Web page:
The Iron Curtain, Churchill’s speech 75 years ago



By Patrick van Schie


On March 5, 1946, Winston Churchill gave a speech  in Fulton, a city in Missouri, USA. The British war leader, Prime Minister until more than six months earlier, received an honorary doctorate from Westminster College in Fulton. He began his speech in a Churchillian way by saying that the name Westminster seemed familiar to him.

After the light-hearted opening, he turned to serious matters: the state of the world and the role for America in particular as the new world power. Among his audience was the President of the United States: Harry Truman. Two things had to be prevented, according to Churchill, to ensure security, welfare, freedom and progress for the people: war and tyranny. That war had to be prevented did not need any explanation after six years of the Second World War. Churchill mainly discussed the role of the new international organization, the United Nations. It had to be equipped with armed forces as soon as possible, and Churchill suggested starting with aircraft squadrons to be provided by member-countries. Above all, knowledge about nuclear weapons should not be shared with the UN. That knowledge was safely in the hands of the United States, but would not be if a communist or fascist regime obtained it.

                And that brought him to the most famous part of his speech: his warning against (the new) tyranny. The freedoms enjoyed by individual citizens in the West did not apply in many states. There, where one privileged party was in power, ordinary citizens were controlled by a political police. The West was unable to intervene in such countries. But the West had to uphold its own values and be aware of the possible expansionist plans of the Soviet Union.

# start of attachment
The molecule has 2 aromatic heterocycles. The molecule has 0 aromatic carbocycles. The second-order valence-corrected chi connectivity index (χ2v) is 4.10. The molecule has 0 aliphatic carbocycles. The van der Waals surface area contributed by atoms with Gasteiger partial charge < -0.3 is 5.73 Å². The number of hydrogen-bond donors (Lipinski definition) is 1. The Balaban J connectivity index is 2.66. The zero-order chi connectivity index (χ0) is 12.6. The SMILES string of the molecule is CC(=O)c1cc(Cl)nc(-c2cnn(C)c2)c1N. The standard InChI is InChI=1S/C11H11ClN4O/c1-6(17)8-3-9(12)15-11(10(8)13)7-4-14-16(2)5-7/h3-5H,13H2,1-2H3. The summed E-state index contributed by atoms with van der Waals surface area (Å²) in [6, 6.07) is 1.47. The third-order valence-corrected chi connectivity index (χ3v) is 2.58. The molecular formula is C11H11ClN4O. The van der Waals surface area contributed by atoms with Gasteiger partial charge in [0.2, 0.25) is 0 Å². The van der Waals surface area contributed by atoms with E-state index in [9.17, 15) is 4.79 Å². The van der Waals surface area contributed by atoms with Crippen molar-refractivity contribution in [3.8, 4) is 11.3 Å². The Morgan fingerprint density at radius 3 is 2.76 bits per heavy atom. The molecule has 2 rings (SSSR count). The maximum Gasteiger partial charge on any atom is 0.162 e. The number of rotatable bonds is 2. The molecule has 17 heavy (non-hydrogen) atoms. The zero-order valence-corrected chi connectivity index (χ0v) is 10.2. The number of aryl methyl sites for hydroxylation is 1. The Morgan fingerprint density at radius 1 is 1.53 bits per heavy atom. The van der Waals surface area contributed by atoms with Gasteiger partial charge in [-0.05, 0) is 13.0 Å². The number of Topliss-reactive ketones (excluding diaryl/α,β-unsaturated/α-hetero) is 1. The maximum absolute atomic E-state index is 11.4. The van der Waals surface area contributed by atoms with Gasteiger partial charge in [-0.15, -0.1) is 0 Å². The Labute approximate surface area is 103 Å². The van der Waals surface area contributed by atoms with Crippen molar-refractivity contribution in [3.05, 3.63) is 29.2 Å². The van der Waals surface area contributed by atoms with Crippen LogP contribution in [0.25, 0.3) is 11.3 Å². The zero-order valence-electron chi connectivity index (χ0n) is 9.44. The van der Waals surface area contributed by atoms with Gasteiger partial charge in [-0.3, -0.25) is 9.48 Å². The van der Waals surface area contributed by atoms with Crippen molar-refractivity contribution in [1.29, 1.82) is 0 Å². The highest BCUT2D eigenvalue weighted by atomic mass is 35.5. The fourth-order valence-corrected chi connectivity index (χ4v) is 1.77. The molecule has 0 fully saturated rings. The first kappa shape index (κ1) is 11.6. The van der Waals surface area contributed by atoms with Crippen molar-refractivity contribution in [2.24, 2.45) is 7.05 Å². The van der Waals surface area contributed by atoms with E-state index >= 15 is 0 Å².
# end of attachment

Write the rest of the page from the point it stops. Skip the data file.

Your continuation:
Part of the European continent was already under direct control of Moscow. “From Stettin in the Baltic to Triest in the Adriatic an iron curtain has descended across the Continent. Behind that line lie all the capitols of the ancient states of Central and Eastern Europe. Warsaw, Berlin, Prague, Vienna, Budapest, Belgrade, Bucharest and Sofia, all these famous cities and the populations around them lie in what I must call the Soviet sphere. ” The traditionally small communist parties in this part of Europe already exercised disproportionate power and sought totalitarian control. There was, with the exception of Czechoslovakia [only briefly; PvS], no real democracy.                Western democracies were to cooperate against tyrannical communism, uphold their own principles, and show the Russians the one thing Moscow respects: military strength.               

A week and a half after George Kennan’s “Long Telegram” sent from the US Embassy to Washington, analyzing the Soviet Union’s foreign political goals, Churchill’s open warning in Fulton contributed to a growing sense of reality. The Soviet Union, a temporary ally against Nazi Germany, posed a new threat. The communist regime oppressed its own population and those of the conquered countries. Central and Eastern Europe had not been liberated, but had been given a new occupier. The West, under the leadership of the United States and the British Commonwealth, should stand firm in defense of its own freedom. The Cold War began. It was important not to have these fought out on battlefields.



Image: OpenClipart-Vectors via Pixabay